Mark Newman

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For the sculptor and illustrator, see Mark Newman (sculptor). For the American baseball executive, see Mark Newman (baseball).
Mark Newman
Born British
Residence United States
Fields Physics
Institutions University of Michigan
Santa Fe Institute
Alma mater Merton College, Oxford
Doctoral advisor David Sherrington

Mark Newman is a British physicist and Paul Dirac Professor of Physics at the University of Michigan, as well as an external faculty member of the Santa Fe Institute. He is known for his fundamental contributions to the fields of complex networks and complex systems, for which he was awarded the 2014 Lagrange Prize.

Career[edit]

Mark Newman received a PhD in physics from the University of Oxford and conducted postdoctoral research at Cornell University before taking a position at the Santa Fe Institute, a private research institute in northern New Mexico devoted to the study of complex systems. In 2002 he moved from Santa Fe to the University of Michigan, where he is currently the Dirac Professor of Physics and a professor in the university's Center for the Study of Complex Systems.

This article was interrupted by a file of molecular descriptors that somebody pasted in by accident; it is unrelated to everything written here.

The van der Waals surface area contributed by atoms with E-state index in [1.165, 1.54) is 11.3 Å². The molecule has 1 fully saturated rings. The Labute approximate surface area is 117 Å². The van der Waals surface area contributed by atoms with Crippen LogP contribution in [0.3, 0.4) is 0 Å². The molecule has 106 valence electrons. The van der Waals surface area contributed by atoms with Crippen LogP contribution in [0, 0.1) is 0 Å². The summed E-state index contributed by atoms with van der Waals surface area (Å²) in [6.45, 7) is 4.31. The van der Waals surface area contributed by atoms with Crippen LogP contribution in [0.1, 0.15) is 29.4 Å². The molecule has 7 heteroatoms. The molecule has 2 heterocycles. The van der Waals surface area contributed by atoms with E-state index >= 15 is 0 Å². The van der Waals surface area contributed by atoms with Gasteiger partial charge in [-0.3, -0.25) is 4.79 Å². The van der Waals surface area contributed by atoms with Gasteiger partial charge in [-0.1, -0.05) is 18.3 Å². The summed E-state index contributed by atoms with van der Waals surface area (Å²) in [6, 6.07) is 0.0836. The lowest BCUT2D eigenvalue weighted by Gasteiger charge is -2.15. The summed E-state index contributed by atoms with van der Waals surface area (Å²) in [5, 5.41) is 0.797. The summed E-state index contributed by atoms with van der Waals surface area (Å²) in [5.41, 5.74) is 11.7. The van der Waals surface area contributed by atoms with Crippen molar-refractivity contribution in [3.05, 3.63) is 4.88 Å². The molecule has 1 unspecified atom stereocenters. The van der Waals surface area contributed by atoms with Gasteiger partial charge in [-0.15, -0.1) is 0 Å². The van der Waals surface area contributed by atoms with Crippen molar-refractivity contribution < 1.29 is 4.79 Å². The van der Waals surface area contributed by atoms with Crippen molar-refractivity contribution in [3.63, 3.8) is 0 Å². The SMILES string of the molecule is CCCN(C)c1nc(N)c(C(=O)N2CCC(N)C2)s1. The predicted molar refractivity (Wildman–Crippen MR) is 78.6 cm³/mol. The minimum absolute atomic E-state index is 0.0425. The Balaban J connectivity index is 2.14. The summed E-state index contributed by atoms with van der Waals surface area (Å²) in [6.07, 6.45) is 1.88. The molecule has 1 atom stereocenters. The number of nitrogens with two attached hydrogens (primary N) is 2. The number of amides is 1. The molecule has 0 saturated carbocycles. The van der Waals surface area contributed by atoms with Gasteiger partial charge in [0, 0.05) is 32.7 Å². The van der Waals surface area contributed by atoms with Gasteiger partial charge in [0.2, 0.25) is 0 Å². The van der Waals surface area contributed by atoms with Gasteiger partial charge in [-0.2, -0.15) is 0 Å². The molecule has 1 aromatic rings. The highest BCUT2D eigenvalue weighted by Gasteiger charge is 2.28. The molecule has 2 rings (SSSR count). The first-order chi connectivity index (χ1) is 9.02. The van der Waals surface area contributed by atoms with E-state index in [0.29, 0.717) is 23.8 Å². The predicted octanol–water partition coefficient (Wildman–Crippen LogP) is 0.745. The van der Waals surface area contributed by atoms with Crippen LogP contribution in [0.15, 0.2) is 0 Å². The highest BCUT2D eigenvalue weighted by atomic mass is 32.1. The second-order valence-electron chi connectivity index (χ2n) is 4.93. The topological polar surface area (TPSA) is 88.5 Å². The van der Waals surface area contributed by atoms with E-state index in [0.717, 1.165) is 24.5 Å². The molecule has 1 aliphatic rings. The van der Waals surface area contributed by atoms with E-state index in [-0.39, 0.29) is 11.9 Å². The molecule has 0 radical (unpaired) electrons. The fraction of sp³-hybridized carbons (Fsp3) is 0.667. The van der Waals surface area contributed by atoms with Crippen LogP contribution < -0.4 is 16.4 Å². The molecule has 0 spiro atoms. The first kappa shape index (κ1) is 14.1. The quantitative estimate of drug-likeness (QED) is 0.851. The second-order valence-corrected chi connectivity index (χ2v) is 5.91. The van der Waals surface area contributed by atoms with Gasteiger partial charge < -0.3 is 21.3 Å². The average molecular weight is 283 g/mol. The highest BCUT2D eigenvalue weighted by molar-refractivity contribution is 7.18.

Research[edit]

Newman is known for his research on complex networks, and in particular for work on collaboration patterns of scientists, random graph theory, assortative mixing, community structure, percolation theory, and network epidemiology.[1] He was also co-inventor, with Michael Gastner, of a new method for generating cartograms. Their work gained attention following the 2004 US presidential election when it was used as the basis for a widely circulated map of the election results.

See also[edit]

Selected publications[edit]

Books[edit]

  • J. J. Binney, A. J. Fisher, N. J. Dowrick, and M. E. J. Newman (1992). The Theory of Critical Phenomena. Oxford: Oxford University Press. 
  • M. E. J. Newman and G. T. Barkema (1999). Monte Carlo Methods in Statistical Physics. Oxford: Oxford University Press. ISBN 0-19-851796-3. 
  • Mark Newman, Albert-László Barabási, and Duncan J. Watts (2006). Structure and Dynamics of Networks. Princeton, NJ: Princeton University Press. 
  • M. E. J. Newman (2010). Networks: An Introduction. Oxford: Oxford University Press. ISBN 0-19-920665-1. 

Articles[edit]

References[edit]